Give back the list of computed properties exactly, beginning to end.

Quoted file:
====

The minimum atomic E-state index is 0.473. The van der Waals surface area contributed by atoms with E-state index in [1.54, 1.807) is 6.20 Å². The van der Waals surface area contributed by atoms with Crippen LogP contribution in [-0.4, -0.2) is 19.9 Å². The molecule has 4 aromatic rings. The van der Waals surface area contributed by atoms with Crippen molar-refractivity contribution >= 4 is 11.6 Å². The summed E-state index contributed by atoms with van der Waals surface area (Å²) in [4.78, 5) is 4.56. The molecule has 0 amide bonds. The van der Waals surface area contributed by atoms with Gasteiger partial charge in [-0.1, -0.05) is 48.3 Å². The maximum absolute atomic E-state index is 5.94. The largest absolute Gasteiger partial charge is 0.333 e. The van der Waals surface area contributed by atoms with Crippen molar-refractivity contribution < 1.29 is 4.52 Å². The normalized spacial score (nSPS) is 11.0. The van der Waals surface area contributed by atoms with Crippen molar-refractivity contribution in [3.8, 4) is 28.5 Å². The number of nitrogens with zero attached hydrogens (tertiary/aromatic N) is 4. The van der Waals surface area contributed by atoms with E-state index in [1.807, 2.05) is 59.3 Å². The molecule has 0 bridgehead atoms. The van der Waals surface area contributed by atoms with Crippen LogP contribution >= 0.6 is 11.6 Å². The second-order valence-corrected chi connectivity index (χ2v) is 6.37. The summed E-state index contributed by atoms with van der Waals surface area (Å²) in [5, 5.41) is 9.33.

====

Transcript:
The minimum atomic E-state index is 0.473. The van der Waals surface area contributed by atoms with E-state index in [1.54, 1.807) is 6.20 Å². The van der Waals surface area contributed by atoms with Crippen LogP contribution in [-0.4, -0.2) is 19.9 Å². The molecule has 4 aromatic rings. The van der Waals surface area contributed by atoms with Crippen molar-refractivity contribution >= 4 is 11.6 Å². The summed E-state index contributed by atoms with van der Waals surface area (Å²) in [4.78, 5) is 4.56. The molecule has 0 amide bonds. The van der Waals surface area contributed by atoms with Gasteiger partial charge in [-0.1, -0.05) is 48.3 Å². The maximum absolute atomic E-state index is 5.94. The largest absolute Gasteiger partial charge is 0.333 e. The van der Waals surface area contributed by atoms with Crippen molar-refractivity contribution < 1.29 is 4.52 Å². The normalized spacial score (nSPS) is 11.0. The van der Waals surface area contributed by atoms with Crippen molar-refractivity contribution in [3.8, 4) is 28.5 Å². The number of nitrogens with zero attached hydrogens (tertiary/aromatic N) is 4. The van der Waals surface area contributed by atoms with E-state index in [1.807, 2.05) is 59.3 Å². The molecule has 0 bridgehead atoms. The van der Waals surface area contributed by atoms with Crippen LogP contribution >= 0.6 is 11.6 Å². The second-order valence-corrected chi connectivity index (χ2v) is 6.37. The summed E-state index contributed by atoms with van der Waals surface area (Å²) in [5, 5.41) is 9.33.